Families can find resources, services and fun at the Early Years Healthy Start Fair, Jan. 15 at the Tillicum Lelum Aboriginal Friendship Centre Neutral Zone on Franklyn Street. STOCK PHOTO

Travelling fair brings resources, information and fun to Nanaimo famlies

Early Years Healthy Start Fair happens Jan. 15

A travelling fair is bringing information and fun to families next week.

Nanaimo’s Early Years Healthy Start Fair, a one-stop shop of resources, services and activities for parents with children aged 0-6, is arriving downtown Monday, Jan. 15.

It’s the sixth event put on by the Greater Nanaimo Early Years Partnership and attracts up to 200 families.

Amber Bruner, children first early years community coordinator, said the partnership is trying to remove barriers for families and give them a value-added service so they don’t just go to a fair and get information.

Parents can make an appointment for an immunization, get a hearing or vision screening for kids and speak with between 45-50 different service providers, like Partners in Parenting, Island Health’s dental program, and City of Nanaimo parks and recreation. There’s also live music, face painting, stories, an ambulance and police car for kids to explore and giveaways like hockey sticks and two months worth of fruits and vegetables from Good Food Box.

It’s all free and Bruner said it’s a fun atmosphere.

“I find as a parent its really cool because you are not only feeling so supported and getting all these supports and resources and information and help being a parent but your child is also having fun,” she said.

Greater Nanaimo Early Years Partnership is made up of 80 people from Nanaimo organizations that deal with kids aged 0-6. It found parents didn’t know about resources or how to get services and built a virtual hub of information. It also looked at a physical location for services and resources, but realized, in speaking with parents, service providers and organizations, not everyone could be served from one place because of the way the city is laid out. What Nanaimo needed is something akin to a travelling road show, with fairs at different locations, at different times of the day and different days of the week that went to parents’ neighbourhoods, according to Bruner.

The next fair is Jan. 15 at the Tillicum Lelum Friendship Centre Neutral Zone at 421 Franklyn Street from 1-4 p.m. Another Early Years Healthy Start Fair happens March 8 at Country Club Centre from 4-7 p.m. Funding for the events comes from the Children’s Health Foundation of Vancouver Island, Coastal Community Credit Union, United Way Central and Northern Vancouver Island, Success by 6 and Children First.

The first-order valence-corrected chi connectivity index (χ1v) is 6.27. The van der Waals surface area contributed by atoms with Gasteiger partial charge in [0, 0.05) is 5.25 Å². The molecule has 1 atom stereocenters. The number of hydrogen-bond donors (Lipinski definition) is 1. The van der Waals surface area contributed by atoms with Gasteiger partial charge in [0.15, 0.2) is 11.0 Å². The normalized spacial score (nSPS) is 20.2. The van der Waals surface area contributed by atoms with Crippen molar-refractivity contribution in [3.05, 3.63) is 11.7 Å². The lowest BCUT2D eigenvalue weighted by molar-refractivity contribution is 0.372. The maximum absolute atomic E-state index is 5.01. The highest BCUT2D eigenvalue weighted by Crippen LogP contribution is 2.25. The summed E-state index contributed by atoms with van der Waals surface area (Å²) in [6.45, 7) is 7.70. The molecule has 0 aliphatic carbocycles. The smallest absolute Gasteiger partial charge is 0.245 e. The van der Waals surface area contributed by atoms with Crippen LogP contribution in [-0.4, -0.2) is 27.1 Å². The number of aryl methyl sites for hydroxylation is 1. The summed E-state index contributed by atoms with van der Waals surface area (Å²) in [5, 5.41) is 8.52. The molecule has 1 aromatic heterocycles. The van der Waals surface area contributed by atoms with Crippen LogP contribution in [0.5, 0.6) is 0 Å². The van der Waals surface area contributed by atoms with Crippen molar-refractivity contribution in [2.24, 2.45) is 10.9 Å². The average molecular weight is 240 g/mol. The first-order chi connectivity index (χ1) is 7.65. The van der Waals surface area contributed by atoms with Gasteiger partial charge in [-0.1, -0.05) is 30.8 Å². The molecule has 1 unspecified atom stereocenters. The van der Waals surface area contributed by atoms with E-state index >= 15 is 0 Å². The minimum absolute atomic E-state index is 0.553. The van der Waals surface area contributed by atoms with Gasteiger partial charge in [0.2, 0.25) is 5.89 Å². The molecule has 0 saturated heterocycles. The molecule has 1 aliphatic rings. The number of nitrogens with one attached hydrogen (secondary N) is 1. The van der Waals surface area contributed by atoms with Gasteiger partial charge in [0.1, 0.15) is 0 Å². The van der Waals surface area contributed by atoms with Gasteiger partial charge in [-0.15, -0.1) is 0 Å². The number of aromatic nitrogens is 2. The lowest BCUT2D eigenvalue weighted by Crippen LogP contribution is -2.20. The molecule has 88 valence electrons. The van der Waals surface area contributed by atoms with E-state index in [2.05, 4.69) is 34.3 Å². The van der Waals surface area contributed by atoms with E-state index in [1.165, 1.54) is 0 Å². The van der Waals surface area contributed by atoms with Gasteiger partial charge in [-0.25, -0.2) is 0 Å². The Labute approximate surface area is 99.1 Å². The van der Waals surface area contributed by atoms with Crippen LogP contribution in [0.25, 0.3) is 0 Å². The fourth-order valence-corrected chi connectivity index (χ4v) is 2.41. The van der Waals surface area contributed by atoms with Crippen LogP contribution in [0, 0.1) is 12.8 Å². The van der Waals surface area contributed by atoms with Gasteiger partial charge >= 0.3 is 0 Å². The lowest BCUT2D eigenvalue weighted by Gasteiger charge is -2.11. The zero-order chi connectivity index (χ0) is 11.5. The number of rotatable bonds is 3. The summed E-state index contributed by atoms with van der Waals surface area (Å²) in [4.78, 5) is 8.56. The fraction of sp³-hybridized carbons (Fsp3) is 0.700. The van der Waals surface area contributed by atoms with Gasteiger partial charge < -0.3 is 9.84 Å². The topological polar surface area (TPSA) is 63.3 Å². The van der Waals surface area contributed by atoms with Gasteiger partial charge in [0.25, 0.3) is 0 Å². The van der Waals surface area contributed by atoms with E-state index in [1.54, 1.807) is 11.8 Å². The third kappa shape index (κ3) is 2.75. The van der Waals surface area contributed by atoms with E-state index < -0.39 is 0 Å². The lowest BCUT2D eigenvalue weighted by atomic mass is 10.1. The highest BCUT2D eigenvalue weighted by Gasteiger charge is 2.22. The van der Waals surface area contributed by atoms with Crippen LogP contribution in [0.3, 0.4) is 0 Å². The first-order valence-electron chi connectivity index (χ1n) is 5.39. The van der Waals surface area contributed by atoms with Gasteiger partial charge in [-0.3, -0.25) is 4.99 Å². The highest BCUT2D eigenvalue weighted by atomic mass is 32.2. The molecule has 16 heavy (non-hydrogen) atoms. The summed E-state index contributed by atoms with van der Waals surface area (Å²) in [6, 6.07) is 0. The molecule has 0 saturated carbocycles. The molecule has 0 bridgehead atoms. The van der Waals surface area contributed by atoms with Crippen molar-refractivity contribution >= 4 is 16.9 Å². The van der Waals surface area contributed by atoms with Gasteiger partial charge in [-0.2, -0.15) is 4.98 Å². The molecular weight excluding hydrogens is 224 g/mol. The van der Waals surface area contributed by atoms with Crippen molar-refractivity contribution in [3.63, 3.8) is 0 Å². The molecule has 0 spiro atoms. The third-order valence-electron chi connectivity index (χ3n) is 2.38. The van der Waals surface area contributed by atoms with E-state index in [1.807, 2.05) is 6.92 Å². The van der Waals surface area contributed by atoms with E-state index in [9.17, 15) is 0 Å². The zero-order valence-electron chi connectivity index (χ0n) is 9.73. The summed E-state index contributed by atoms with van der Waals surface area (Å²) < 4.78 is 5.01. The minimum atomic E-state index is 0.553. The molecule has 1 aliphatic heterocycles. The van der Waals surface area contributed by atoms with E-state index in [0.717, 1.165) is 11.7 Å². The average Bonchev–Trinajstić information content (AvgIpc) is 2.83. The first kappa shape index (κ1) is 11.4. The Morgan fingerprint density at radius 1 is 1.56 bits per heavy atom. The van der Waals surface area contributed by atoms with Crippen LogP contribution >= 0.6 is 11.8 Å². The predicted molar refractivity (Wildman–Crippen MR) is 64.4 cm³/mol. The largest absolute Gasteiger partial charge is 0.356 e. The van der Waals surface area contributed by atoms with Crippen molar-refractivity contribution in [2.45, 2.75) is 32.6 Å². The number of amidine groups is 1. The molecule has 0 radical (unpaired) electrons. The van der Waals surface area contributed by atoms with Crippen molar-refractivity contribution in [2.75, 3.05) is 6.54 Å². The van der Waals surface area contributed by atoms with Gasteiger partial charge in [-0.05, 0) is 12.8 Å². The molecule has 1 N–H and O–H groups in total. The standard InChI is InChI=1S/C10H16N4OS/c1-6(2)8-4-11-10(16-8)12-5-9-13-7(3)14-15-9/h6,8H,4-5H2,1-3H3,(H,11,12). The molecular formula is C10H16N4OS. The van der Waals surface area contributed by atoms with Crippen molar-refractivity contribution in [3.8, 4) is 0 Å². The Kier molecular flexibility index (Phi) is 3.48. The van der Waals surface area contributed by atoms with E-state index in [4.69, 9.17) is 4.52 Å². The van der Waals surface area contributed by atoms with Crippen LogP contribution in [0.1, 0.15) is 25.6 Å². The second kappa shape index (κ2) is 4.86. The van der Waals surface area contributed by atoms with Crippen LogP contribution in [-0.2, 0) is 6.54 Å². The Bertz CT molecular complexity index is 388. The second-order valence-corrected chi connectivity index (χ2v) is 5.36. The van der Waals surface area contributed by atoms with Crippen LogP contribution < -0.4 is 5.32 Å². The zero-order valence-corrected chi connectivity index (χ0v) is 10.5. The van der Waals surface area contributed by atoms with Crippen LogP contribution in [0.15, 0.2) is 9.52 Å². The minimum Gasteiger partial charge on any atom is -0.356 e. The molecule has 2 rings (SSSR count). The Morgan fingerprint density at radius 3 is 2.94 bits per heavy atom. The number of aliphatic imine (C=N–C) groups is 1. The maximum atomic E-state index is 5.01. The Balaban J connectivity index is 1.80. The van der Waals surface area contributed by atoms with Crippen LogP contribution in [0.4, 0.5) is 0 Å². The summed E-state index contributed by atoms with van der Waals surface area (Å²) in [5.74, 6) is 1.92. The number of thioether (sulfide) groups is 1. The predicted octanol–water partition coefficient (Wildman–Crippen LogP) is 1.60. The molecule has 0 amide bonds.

For more information about the partnership or fair, visit www.nanaimoearlyyears.org.



news@nanaimobulletin.com

Like us on Facebook and follow us on Twitter

Just Posted

Time to think about this year’s top teams and star athletes

Nanaimo Sport Achievement Awards now accepting nominations

Island Health expanding baby bed program in Nanaimo

Children’s Health Foundation of Vancouver Island provides grant of $350,000

Nanaimo Clippers score teddy bears, win one on weekend

Sean Donaldson scores Teddy Bear Toss goal

Snuneymuxw First Nation shuffles leadership with council election

Three incumbents return as five of 10 council seats contested

LETTERS TO THE EDITOR: Gas companies gouging

Gas station operators charge more for fuel in Nanaimo because they can, says letter writer

VIDEO: SNL skewers Trudeau’s mockery of Trump in high school cafeteria sketch

The three world leaders won’t let Trump sit at the cool kids’ table

Gogo’s tree farm celebrates 90th year of growing Christmas trees

Gogo Christmas tree farm has grown Christmas trees since 1929 and started U-cut business in 1984

B.C. universities post $340 million worth of surpluses thanks to international student tuition

Students call for spending as international enrolment produces huge surpluses at many universities

INFOGRAPHIC: How much money did your local university or college make last year?

B.C. university and colleges posted a combined $340 million surplus in 2018/19

B.C. VIEWS: An engine that hums right along

First Nations are leading a new surge of investment in B.C.

Conservatives urge Morneau to deliver ‘urgent’ fall economic update

Morneau says the first thing the Liberals plan to do is bring in their promised tax cut for the middle class

B.C. creates $8.5M organization to improve safety for health care workers

Group will bring together unions, province, health care organizations

Kovrig clings to humour as ‘two Michaels’ near one year in Chinese prison

Their detention is widely viewed as retaliation for Canada’s arrest of Chinese high-tech scion Meng Wanzhou

Most Read